Strengthening the defense relationship with this important NATO ally remains among the embassy’s highest priorities. The Slovenian Armed Forces consistently participate in NATO, EU, and United Nations (U.N.) missions, and U.S. Forces welcome opportunities to train in Slovenia with their professional and highly capable counterparts. The country’s reliable infrastructure and strategic location make it key to military mobility in the region, and the government’s recent commitment to increasing investment in defense and security will ensure that Slovenia remains a credible NATO ally in the years to come.

Among the shared U.S.-Slovenia goals is the desire to bolster trade and investment between the two countries. American companies are already substantially invested in the Slovenian economy, and Slovenian businesses are increasingly finding a market for their innovative products in the United States. Slovenia has a long history of excellence in engineering, aerospace, science, and technology, spawning more recent opportunities for collaboration in areas such as artificial intelligence, cybersecurity, and biotech. Embassy Ljubljana works tirelessly to foster ties between Slovenian and American entrepreneurs and experts in these fields, as well as traditional manufacturing and niche industries such as natural products.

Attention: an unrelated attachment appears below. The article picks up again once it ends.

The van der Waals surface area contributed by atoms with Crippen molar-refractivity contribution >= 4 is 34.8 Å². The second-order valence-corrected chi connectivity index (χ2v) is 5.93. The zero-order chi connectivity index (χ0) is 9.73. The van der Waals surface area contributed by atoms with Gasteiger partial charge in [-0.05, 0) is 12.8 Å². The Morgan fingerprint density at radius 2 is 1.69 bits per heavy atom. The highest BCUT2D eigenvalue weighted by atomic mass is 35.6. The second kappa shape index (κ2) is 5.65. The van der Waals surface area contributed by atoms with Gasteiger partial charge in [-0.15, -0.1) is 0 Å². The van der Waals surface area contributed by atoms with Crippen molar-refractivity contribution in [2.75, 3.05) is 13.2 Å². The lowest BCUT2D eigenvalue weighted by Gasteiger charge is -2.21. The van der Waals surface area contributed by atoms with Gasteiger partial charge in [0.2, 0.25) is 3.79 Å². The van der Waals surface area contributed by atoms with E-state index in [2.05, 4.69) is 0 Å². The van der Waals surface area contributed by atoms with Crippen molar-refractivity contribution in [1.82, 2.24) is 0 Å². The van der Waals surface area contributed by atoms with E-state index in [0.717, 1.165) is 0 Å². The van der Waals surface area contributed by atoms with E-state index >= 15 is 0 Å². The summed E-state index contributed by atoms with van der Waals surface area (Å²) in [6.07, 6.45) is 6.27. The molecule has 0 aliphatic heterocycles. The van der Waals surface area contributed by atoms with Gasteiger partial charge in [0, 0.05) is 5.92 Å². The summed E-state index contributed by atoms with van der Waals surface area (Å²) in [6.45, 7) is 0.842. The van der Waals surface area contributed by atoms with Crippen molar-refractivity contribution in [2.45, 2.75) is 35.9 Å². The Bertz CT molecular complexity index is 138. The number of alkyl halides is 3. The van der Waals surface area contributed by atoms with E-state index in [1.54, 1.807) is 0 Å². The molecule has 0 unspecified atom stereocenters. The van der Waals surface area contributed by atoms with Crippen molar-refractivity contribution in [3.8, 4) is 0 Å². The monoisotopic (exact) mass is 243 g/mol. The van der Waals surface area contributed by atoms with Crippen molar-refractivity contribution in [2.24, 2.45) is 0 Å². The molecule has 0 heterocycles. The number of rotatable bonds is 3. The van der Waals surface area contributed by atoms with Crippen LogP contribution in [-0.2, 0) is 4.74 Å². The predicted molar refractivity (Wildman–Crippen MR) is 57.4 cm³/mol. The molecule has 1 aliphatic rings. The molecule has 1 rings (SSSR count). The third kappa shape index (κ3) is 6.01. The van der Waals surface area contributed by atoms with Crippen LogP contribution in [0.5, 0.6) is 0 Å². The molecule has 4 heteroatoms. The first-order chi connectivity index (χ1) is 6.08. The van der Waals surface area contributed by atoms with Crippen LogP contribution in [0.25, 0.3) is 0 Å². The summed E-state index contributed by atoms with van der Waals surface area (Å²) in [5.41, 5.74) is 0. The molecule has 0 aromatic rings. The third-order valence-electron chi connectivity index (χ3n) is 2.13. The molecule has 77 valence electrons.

As a businesswoman herself, Ambassador Lynda Blanchard sees limitless potential for economic ties between our two countries.  

“I’ve always said my job as the ambassador is to connect people, and it’s exciting to play that role here because Slovenia’s culture of ingenuity and innovation is a natural fit for the broad business applications and production capacity American companies have to offer, ” she said.     

Beyond its borders, Slovenia is a regional leader on energy and security issues. The country is dedicated to helping states in the Western Balkans strengthen democratic institutions, increase economic development, and contribute to collective defense. It is also a member of the Three Seas Initiative, a forum facilitating the development of energy and infrastructure ties among 12 nations in eastern, central, and southern Europe. The country is a leader in hydropower and emerging technologies for alternative energy, exploring prospects for continued energy diversification through adoption of next generation nuclear technology.

Given its relatively small population and geographic proximity to countries speaking a multitude of languages, the majority of Slovenes are multilingual and fluent in English. This creates extensive opportunities for bilateral cooperation education and culture. The embassy has made a concerted effort to initiate university partnerships, highlight the shared love of space exploration (four current and former the National Aeronautics and Space Administration [NASA] astronauts are Slovene-Americans), and reinvigorate the natural affinity Slovenes have for American music, film, and performance art. Slovenes as a people are deeply committed to human rights, environmental protection, and building a more just society, affording the embassy ample opportunity to engage with journalists, NGOs, and the academic community on shared priorities.